Making Baking Make Cents!
Estanzuela, an isolated, mountainous community on El Salvador’s border with Honduras is made up of 53 households and is roughly 70% women and children. Most men in the community are farmers of corn and beans, while most women tend to domestic responsibilities. There is little to no opportunity for women to work outside of the home in Estanzuela.
The goals of this project are to provide business and leadership training to a group of twelve women and support the launch of their small business selling baked goods. The women have determined that the success of the project will be measured by them increasing their monthly household income by 25% in the first five months. Currently, the women are baking bread in houses that have efficient cookstoves, but their long term goal is to construct a community center that can house the operations for their bread shop.
The bakery is now up and running. Currently, the women sell six different varieties of bread, as well as pizza. Each month they aim to include a new type of bread to diversify their menu. The youth from the community have also been engaged and help pass out bread samples to community members, and a few young women are being trained to work in the bakery.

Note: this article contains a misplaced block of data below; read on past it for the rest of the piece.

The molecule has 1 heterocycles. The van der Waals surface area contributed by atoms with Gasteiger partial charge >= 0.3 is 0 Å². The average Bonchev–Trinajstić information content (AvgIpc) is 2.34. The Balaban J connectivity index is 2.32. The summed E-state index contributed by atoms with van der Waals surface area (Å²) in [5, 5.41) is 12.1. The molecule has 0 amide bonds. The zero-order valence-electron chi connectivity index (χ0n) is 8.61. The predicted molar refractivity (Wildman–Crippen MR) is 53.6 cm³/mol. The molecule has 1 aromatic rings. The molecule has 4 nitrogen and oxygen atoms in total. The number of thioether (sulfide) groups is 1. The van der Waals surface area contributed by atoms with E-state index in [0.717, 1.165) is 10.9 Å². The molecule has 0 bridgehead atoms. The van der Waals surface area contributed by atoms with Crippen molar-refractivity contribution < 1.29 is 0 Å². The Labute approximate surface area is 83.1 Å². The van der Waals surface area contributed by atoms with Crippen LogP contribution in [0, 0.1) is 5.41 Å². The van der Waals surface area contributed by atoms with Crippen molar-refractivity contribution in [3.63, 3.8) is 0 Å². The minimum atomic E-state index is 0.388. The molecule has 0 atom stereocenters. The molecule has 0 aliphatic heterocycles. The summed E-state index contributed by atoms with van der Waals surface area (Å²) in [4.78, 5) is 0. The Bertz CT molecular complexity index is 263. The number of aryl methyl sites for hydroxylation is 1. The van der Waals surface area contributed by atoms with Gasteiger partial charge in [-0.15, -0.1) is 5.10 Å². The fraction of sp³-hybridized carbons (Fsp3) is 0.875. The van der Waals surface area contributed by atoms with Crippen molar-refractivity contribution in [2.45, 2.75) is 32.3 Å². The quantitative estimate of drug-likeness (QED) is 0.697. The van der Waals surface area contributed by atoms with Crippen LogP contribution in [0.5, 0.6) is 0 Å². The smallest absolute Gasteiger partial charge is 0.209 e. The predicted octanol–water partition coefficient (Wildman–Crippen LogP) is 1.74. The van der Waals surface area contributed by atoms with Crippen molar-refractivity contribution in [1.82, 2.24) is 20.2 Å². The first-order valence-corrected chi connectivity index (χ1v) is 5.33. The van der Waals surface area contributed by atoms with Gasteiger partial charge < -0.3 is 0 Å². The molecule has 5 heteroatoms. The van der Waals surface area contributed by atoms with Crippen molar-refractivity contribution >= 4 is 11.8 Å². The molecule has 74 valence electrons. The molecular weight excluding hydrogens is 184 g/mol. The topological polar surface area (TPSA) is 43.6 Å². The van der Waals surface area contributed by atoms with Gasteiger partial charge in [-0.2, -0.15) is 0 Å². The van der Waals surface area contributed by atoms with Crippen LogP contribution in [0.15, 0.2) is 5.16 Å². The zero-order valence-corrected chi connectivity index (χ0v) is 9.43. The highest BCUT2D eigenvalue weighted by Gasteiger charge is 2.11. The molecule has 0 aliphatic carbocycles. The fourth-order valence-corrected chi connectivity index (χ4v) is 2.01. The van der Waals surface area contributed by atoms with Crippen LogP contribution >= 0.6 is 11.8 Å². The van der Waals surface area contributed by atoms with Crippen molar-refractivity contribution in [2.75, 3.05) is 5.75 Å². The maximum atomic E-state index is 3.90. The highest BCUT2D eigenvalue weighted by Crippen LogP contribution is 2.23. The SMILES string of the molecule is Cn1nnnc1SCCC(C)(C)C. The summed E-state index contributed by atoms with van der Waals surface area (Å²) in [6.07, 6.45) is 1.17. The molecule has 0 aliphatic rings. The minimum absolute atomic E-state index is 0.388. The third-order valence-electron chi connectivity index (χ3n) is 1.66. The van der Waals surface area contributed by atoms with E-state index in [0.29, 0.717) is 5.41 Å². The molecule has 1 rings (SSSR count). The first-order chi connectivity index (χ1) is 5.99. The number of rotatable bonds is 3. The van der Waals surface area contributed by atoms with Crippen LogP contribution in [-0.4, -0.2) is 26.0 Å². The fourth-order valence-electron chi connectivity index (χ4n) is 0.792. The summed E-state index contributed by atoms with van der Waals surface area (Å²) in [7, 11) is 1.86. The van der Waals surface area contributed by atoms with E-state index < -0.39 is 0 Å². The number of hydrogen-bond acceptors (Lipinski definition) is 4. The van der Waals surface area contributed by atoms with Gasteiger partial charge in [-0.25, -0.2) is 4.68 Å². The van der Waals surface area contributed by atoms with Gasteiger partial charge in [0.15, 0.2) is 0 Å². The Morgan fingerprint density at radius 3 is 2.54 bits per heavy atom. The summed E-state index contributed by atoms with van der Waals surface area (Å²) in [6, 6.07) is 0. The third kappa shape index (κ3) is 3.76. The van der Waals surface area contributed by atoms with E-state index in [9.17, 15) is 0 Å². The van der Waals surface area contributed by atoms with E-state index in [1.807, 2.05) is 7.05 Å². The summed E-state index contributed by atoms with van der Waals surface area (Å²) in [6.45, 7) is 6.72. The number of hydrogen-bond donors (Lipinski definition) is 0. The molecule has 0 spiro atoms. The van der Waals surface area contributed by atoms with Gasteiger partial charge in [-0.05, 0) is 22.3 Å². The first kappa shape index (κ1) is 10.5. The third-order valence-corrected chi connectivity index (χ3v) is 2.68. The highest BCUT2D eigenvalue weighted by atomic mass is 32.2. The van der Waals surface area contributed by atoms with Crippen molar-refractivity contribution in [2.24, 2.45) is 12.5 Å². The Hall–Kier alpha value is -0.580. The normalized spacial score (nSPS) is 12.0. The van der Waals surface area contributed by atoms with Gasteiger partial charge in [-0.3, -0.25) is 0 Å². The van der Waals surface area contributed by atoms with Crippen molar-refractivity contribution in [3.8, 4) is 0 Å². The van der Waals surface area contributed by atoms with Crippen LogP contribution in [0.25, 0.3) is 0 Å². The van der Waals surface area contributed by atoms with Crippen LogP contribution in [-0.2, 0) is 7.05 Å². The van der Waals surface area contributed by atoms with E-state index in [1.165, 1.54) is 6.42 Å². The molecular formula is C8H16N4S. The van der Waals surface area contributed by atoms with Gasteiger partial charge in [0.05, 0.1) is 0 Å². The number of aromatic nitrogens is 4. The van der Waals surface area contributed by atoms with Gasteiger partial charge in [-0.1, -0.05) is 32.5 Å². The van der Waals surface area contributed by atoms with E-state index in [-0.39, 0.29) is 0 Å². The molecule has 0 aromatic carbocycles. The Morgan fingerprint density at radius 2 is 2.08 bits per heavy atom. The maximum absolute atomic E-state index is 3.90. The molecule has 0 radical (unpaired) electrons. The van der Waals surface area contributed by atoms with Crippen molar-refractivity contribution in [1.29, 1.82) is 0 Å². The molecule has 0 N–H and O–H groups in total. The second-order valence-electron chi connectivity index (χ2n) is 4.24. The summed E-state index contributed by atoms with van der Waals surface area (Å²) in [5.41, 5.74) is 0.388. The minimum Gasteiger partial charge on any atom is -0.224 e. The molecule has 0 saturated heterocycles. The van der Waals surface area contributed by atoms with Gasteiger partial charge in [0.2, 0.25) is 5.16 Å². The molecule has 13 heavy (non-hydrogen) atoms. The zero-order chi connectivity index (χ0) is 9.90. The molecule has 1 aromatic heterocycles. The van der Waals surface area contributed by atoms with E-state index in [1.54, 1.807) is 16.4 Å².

"Just one year ago I had no skills and now I am a baker with a skill that brings me a small monthly income. I am very happy for this." - Project Participant
"My husband saw the great opportunity of the bakery project and decided that it is something that we should do together. He is so enthusiastic, that makes me so happy!"- Glenda, Project Leader
"The bakery is the first of its kind in Estanzuela. No one before has had to opportunity to suppliment their family's income with funds that were generated from their own efforts. The group started with just an idea and the desire to improve their situations. Now they have a business were products are created and sold for profit. The bakery is something that everyone can be proud of." - Asiha, Peace Corps Volunteer